See, I’m a master faker. It’s a talent I picked up long time ago to deal with difficult situations. I can make someone who doesn’t know me think I’m right as rain and fine as frog hair when I’m actually in the midst of a major suicidal downward spiral. However, it doesn’t work on a very select group of people. I never could fake out Mama. Cook, my college roommate, could always read me like a book — even between the lines, and of course, after almost 20 years, I can’t get anything past Budge. It draws her down though, dealing with me. That’s what I mean by she had people willing to step up and help look after her and give her strength. I’m thankful for them for doing what by right I should have been doing when I temporarily lost the capacity to do for myself.

Then, the sky turned blue and unicorns started farting rainbows all over the place. For two weeks, I was not just back to normal, I was on the verge of a manic spell, which is almost as bad as a psy-break, just in another way. But now, things are settling down and that is where what I call the post-breakdown hangover comes in.

For awhile, after the danger has passed and your mind lets you out of the trap, you get this sense that everything is actually going to be okay this time. You think you finally did it and the dragon is slain and you are going to be normal at long last. Unfortunately, that initial euphoria wears off. Something pricks your balloon and sends you back to earth with a jar instead of a full on crash. That’s where I am now.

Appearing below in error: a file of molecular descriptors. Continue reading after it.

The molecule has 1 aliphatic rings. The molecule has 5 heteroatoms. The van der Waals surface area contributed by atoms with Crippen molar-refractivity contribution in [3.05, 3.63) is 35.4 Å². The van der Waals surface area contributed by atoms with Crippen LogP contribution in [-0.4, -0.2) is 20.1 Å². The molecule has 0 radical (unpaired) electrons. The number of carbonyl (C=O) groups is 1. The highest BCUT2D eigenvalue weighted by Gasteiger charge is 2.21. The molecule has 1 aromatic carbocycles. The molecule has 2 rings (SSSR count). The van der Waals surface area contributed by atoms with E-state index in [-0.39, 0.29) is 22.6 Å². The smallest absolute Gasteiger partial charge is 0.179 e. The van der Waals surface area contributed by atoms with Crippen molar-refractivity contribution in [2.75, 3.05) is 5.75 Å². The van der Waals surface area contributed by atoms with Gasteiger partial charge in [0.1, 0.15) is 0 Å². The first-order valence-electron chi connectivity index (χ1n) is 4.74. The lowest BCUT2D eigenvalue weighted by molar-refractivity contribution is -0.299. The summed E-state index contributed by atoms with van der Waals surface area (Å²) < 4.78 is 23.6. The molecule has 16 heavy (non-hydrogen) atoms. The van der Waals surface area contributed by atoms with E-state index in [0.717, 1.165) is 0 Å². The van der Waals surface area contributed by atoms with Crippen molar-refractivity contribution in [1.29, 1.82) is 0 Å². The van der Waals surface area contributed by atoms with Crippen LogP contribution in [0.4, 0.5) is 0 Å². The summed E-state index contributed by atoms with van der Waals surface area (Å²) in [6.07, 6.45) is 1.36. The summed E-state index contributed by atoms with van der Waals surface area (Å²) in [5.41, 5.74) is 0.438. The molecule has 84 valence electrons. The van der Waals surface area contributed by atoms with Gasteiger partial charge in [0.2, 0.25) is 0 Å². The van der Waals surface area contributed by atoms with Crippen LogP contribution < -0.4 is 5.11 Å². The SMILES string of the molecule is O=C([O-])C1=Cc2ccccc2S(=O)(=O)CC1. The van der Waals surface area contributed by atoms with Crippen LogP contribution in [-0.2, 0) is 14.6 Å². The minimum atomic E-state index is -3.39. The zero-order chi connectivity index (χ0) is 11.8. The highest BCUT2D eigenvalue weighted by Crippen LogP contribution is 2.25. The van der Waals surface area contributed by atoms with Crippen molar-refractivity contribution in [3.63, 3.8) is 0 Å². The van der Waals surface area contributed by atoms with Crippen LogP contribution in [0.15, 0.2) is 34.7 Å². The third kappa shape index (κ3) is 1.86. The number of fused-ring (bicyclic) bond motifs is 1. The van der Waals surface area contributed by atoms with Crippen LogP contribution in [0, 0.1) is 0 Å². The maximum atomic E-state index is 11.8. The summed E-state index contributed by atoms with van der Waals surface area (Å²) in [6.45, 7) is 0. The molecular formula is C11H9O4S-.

Instead of being back to “normal,” I’m back to “my normal.” I’m having a little trouble sleeping again. I have to remember to take my newest (4th) anti-depressant because it comes at a different time of day. Mama’s still gone. All the old problems are still there, they’ve just allowed themselves to be stuffed back into their carrying cases for me to pick up and carry on with. That feeling hurts. For a brief shining moment you get a glimpse of a life without any kind of depression or anxiety or other issues. Just for a little while, the sky is a spotless, cloudless blue.

However, just like I finally managed to let myself be led out of the valley, I don’t get to sit on the summit either. I wish I did, but that’s not how it works. So, I’m back to being me and not the close acquaintance living in my head who desperately would like to kill me for whatever reason. That realization always comes with a hint of sorrow and makes the recovery from such a terrible episode taste faintly bitter, and not bittersweet either.

So, the dragon just fell unconscious, but he’s not dead. I’ve heard the black dogs howling over in the distance — I know they are just reminding me that they are still around so I don’t get too cocky. It was eight years between episodes this time and they get worse as they go, so I’m hoping against hope this was the last one. Each successive round takes a little out of your soul and leaves you a little less whole than you were before, but for now, it is enough.

Love y’all and keep your feet clean.